622. Memorandum of the case of Capt. John Rodney, of the Barbadoes Regiment. In 1666 his Majesty sent forces to Barbadoes under Sir Tobias Bridge, when Capt. Rodney quitted the Guards, where he had served seven years under Sir P. Howard, to go lieutenant to Major Andros; but 15 months after had a commission for a company of foot, which he kept till the regiment was disbanded in July 1671. The truth of this will appear by the muster rolls and commissions. 1 p. [Col. Papers, Vol. XXVII., No. 32.]
1671 ? 623. Warrant for the establishment of four companies of foot. Each company to consist of 80 men, besides officers, to be taken from the regiment raised for the service of Barbadoes in the late war with the Dutch, and now on their return to England, and for the grant of 5s. per day to Edmond Andros, late major of the regiment, to commence from the day of their landing. Draft, with corrections, by Williamson. [Col. Papers, Vol. XXVII., No. 33.]
624. Warrant for an establishment of four companies of foot. Not to exceed fourscore men in each, besides officers, out of the regiment of Barbadoes lately disbanded, about 340 men of which are shipped and on their way home, in expectation of his Majesty's declaration that they might be entertained in his service. Each company to consist of one captain at 8s. per diem, a lieutenant 4s., ensign 3s., two sergeants 1s. 6d. each, three corporals and a drummer 1s. each, and 80 men 8d. each, total charge for one company 3l. 15s. 4d. per diem, and for four companies 11l. 6s. per diem. Edmond Andros as major to be allowed 5s. per diem, total, 15l. 6s. 4d. per diem for the four companies or 5,575l. 5s. 4d. per annum. See Memorandum of Commissions, 30 March 1672. Signed by the King and countersigned by Lords Arlington and Ashley and Sir T. Clifford. 2pp. [Col. Papers, Vol. XX VII., No. 34.]
Sept. 14. 625. The King to Major Andros. Whereas the regiment of foot raised in the time of the late war with the Dutch and transported to Barbadoes has been lately disbanded, with a declaration that so many as desired it might be transported into England at his Majesty's charge and entertained in his service, his Majesty being pleased as a particular mark of acceptance of the good service performed by the said regiment to re-establish it, constitutes him major of the said regiment. See Memorandum of Commissions, 30 March 1672. 1/2p. [Dom. Entry Blk., Chas. II., Vol. XXX V. A, p. 28đ.]
Sept. 14. 626. Mem. of commissions to Capts. Talbot, Cotter, and Barret to be captains of the Barbadoes Regiment. [Dom. Entry Bk., Chas. II, Vol. XXXV. A, p. 29.]
Sept. 14.
Barbadoes.
627. Mem. of commissions to Thomas Mallet to be Lieut. to Major [Andros], Rupert Billingsley Lieut. to Capt. Cotter, Peter Fenwicke Lieut. to Capt. Talbot, and Abraham Langford Lieut. to Capt. Barret (in the Barbadoes Regiment). [Dom. Entry Bk., Chas. II., Vol. XXXV. A, p. 29.]
Sept. 14. 628. Mem. of commissions to Thomas Morgan to be Ensign to Major [Andros], Charles Whitacre Ensign to Capt. Cotter, John Rodney Ensign to Capt. Talbot, and George Stroud Ensign to Capt. Barret (in the Barbadoes Regiment. See 30 March 1672, where are alterations in Major Andros' and Capt. Talbot's Lieut. and Ensign. [Dom. Entry Bk., Chas. II., Vol. XXXV. A, p. 29.]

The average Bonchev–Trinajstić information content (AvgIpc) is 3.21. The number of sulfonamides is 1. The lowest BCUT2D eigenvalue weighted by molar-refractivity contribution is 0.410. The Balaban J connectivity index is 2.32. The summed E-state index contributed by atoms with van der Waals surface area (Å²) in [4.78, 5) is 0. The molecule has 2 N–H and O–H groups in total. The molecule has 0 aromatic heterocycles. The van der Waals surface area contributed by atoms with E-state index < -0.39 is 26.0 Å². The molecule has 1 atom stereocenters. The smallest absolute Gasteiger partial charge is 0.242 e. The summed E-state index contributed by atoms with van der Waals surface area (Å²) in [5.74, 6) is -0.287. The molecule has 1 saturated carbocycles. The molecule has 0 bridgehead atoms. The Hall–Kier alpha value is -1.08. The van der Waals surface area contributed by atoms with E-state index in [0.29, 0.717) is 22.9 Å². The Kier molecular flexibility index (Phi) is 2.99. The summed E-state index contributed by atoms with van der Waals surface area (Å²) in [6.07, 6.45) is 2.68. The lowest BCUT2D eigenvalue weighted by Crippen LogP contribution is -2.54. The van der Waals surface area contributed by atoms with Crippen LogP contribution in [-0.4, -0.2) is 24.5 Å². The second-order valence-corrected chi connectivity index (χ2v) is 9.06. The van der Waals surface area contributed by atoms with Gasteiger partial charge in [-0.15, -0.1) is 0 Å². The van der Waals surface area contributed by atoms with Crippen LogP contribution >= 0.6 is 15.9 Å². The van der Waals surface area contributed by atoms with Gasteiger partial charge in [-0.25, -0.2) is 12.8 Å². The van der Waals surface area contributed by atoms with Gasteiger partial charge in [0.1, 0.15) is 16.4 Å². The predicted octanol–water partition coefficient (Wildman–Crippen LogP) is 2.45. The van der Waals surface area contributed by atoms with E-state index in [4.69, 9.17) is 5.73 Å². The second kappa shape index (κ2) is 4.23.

Sept. 18.
London.
Shaftesbury
Papers.
629. Lord Ashley to Sir John Heyden. Has sent by this conveyance a small chest with three locks directed to Sir Jo. Yeamans, marked C. A.,which his Lordship wishes sent to Ashley River in Carolina by the first opportunity. Gives him many thanks for all former favours. [Shaftesbury Papers, Section IX., Bundle 48, No. 55, p.]
Sept. 18.
London.
Shaftesbury
Papers.
630. Lord Ashley to Sir John Yeamans. Is very glad he is at Carolina. Shall expect good success to their new settlement when it shall be countenanced and conducted by so judicious and worthy a person. Has therefore sent him a commission for Governor, and relies upon his being firm and industrious in settling the government established. Recommends him to make a port town upon Ashley River; directions to choose the ground; the place now planted in is so moorish it must needs be unhealthy and bring great disrepute upon their new settlement, whereas a town in a healthy place will give more reputation, security, and advantage to the Lords Proprietors than ten times that number of people scattered about the country. When he has chosen a place for the town he must lay out six colonies about it to make a precinct, and none of the Proprietors' seignories or of the nobility's baronies must be intermixed It is necessary he lay out the great port town into regular streets, for, be the buildings never so mean and thin at first, yet as the town increases in riches and people the void places will be filled up and the buildings will grow more beautiful. if he design six score squares of 300 foot each, to be divided one from the other by streets and alleys, it will be a good proportion of a town, and let no man have above one of those squares to one house, and to each of those squares let there be allotted four score acres in the same colony and four hundred in some of the other five colonies of the same precinct. Those that build first to choose their lots and shares first. Their great street cannot be less than one hundred or six score foot broad, their lesser streets none under sixty, their alleys eight or ten foot. A pallisado round the town, with a small ditch, is a sufficient satisfaction against the Indians. There is a necessity to leave a common round the town, so that no enclosure may come nearer than the third part of a mile to the pallisado. This will add conveniency, beauty, and security to the place and will afford room to enlarge or better fortify the town hereafter. He may for the present, when he has designed and measured both the town and the common and men's shares, give leave to the inhabitants to make use of this common to plant, sow corn (sic), or make gardens, for the better clearing of the place if it be encumbered with wood. Not to grant any man a lease for longer than 7 years, so it may all at the end of that term be a common for the cattle of the town, every square of which is to have its proportionable part for feeding. By the Fundamental Constitutions there is to be one port town upon every navigable river, where all people are bound to lade and unlade, and the Proprietors have obliged themselves to grant only one port town upon a river for 31 years. Recommends him to take care of the lesser townships in the several colonies, and that the houses be placed both orderly and conveniently together, so as their nearness to each other may be a security. Find by the experience of both Virginia and Maryland that men will expose themselves to the inconvenience and barbarism of scattered dwellings in unknown countries. If any man has taken land found convenient for a town he must of necessity give way and be provided with another place. The Lords Proprietors trust him with this, and measure all their future expectations from him by this, that in settling this their first port town he seek only the public interest and let no private design engross the land which is likely to hinder the speedy building and increase of the place. Desires to hear from him as often as he can. 3 pp. [Shaftesbury Papers, Section IX., Bundle 48, No. 55, pp. 94–97.]